Many riders struggle with competition nerves, whether they are just starting out or are experienced competitors. You may attend competitions and compare yourself to other riders competing who look cool, calm and collected but often what you see on the surface is not necessarily the true picture. Competition nerves can be debilitating, at best prevent riders from achieving peak performance, and at worst end in falls or eliminations. It can be so frustrating when you are able to feel so relaxed and comfortable riding in the comfort of your own yard and then you go out to a competition and become a nervous nelly.
The good news is, there are some simple ways to try and help with nerves which will help you feel much more relaxed and allow you to give your very best under competition conditions.
Here are my top ways to overcome competition nerves when riding your horse:
Your imagination is a powerful tool and can have both negative and positive benefits depending on how you choose to use it. Try to use your imagination for the better and visualise in detail exactly what you want to happen instead of what MIGHT happen. Practice these visualisation techniques at least once each day. It can take time and practice to remove the bad visualisations that may still be lingering in your mind. Add as much detail to your visualisations as possible. What can you see around you? What can you hear? How will you feel during the perfect jumping round or dressage test?
Keep in mind the bigger picture – what do you want to achieve and do? Sometimes the small things we can’t let go of can hold us back. Try to look at the situation as a whole. Set yourself realistic long term, mid term and short term goals to help you stay focussed on what really matters. Break these down into actionable and manageable steps, think monthly, weekly or daily.
When we talk about relaxation techniques we often assume this means attending yoga, pilates sessions or similar, but this isn’t necessarily the case (although yoga and pilates is a great tool for horse riders). Diaphragmatic breathing can really help with tackling nervousness and it does not require attending any specific classes, you can do this on your own at home, in the yard, even when in the saddle. Concentrating on your breathing can really assist with nerves and can help with progressive muscle relaxation. It is common for riders to forget to breathe correctly whilst riding and although this can sometimes boil down to immense concentration, 9 times out of 10 it is down to nerves. Breathing correctly whilst riding is an art and one that needs to be practiced regularly.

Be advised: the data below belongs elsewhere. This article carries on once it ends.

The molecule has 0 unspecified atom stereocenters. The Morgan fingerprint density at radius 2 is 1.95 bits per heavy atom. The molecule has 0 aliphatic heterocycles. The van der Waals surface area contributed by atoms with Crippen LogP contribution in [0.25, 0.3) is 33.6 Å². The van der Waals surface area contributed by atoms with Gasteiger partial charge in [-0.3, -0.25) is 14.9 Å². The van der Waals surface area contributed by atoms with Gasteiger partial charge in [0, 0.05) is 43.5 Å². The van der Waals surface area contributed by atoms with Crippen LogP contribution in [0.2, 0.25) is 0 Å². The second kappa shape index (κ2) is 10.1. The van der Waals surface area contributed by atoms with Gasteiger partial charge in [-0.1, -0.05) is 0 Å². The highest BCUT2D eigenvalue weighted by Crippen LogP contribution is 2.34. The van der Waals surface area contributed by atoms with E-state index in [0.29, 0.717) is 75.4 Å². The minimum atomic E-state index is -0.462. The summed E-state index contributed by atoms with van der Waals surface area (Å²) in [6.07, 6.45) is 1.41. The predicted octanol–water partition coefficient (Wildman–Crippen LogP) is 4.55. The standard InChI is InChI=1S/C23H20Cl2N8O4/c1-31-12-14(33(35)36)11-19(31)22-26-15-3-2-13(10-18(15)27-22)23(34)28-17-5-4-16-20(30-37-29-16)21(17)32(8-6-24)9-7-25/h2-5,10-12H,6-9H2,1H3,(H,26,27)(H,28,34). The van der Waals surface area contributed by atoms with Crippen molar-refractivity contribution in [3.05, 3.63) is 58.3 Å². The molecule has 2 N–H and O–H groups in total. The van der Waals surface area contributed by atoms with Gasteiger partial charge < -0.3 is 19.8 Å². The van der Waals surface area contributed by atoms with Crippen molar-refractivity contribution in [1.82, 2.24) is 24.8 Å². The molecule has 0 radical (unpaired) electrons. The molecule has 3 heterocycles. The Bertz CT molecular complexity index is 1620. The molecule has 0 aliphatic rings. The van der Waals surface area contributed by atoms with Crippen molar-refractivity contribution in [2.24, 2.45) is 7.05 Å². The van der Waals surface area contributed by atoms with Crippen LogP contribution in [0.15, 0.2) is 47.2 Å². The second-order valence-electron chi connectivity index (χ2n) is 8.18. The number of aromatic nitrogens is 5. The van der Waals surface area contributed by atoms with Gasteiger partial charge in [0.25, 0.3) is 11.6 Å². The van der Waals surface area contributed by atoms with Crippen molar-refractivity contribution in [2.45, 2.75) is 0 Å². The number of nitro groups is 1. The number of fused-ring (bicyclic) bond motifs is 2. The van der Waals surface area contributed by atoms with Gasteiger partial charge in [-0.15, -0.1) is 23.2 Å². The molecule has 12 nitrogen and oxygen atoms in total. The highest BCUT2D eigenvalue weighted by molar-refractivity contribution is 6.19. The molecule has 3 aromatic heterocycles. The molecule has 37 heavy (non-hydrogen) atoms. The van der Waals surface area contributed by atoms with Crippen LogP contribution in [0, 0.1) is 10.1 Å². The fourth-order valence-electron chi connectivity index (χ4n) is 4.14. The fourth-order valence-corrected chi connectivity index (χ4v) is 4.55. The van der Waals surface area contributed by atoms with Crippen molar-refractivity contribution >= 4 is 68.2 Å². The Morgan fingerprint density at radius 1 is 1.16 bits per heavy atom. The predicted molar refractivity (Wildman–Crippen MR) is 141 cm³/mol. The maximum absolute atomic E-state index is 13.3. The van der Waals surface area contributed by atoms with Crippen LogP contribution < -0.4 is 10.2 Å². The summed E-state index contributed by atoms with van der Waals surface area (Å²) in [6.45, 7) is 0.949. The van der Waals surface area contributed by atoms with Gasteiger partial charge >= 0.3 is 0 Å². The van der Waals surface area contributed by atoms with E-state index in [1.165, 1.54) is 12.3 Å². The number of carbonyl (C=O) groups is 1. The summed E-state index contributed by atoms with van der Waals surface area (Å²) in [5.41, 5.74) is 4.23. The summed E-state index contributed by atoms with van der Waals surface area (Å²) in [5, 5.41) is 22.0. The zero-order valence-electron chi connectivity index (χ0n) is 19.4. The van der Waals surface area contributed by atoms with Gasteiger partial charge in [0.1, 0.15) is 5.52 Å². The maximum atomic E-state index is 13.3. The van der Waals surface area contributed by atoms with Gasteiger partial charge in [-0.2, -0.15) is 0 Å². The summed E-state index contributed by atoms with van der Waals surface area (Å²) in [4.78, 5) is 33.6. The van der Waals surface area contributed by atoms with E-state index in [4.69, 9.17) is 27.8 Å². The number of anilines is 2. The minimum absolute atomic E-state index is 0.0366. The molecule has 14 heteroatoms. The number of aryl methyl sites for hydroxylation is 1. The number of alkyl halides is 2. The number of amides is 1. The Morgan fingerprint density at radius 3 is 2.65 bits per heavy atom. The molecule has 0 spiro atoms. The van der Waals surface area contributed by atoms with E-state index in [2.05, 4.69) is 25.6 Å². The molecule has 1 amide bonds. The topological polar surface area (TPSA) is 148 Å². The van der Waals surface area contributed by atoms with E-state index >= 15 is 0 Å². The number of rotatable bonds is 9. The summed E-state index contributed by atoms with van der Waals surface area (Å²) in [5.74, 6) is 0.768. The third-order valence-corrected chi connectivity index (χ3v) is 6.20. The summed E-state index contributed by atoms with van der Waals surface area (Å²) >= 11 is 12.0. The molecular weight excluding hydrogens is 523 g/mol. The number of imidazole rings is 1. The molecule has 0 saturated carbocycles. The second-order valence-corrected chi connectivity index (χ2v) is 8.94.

Paying attention and checking your own thoughts can be a great tool with helping reduce nervousness and anxiety levels. When you are feeling this way ask yourself the following question; What is your internal voice telling you? Is it all negative? Challenge any negative thoughts you have and look for the positive evidence which contradicts them. There are always positives, you just need to dig deep to find them. Try reframing your nerves into excitement!
Be your own biggest cheerleader! Give yourself a pat on the back and reward yourself when you have achieved (even if it is the smallest of steps forward). Focus on past successes over failures. It’s so easy to remember the failures, they always seem to be in the forefront of your mind. Try to push them to the side and concentrate on when things went right. Make practice and thorough preparation a priority. Preparing yourself in advance can make a world of difference to not only your confidence, but also your execution. Make sure you are well practiced and prepared before a competition which will help keep you more relaxed and focussed.
There are many ways in which we can distract the brain from negative thoughts. Listen to music, mediate, read, talk to select other people. You have to find what works for you, but you can be sure there is something out there that will keep you distracted from the negative chatter and self doubt whizzing around in your mind.
Focus on what you can control
Many riders let external influences have a negative effect on their performance, which is just a waste of time and energy. We can’t control everything around us and shouldn’t even try to. Only focus on the things you can control. What you can control is your mind, your own performance, how well prepared you are, and how well you implement techniques and strategies such as progressive muscle relaxation and imagery. If you struggle with competition nerves when riding, check out my Rider Performance Toolkit, where you’ll learn how to compete with confidence, so that you can enjoy achieving your equestrian goals.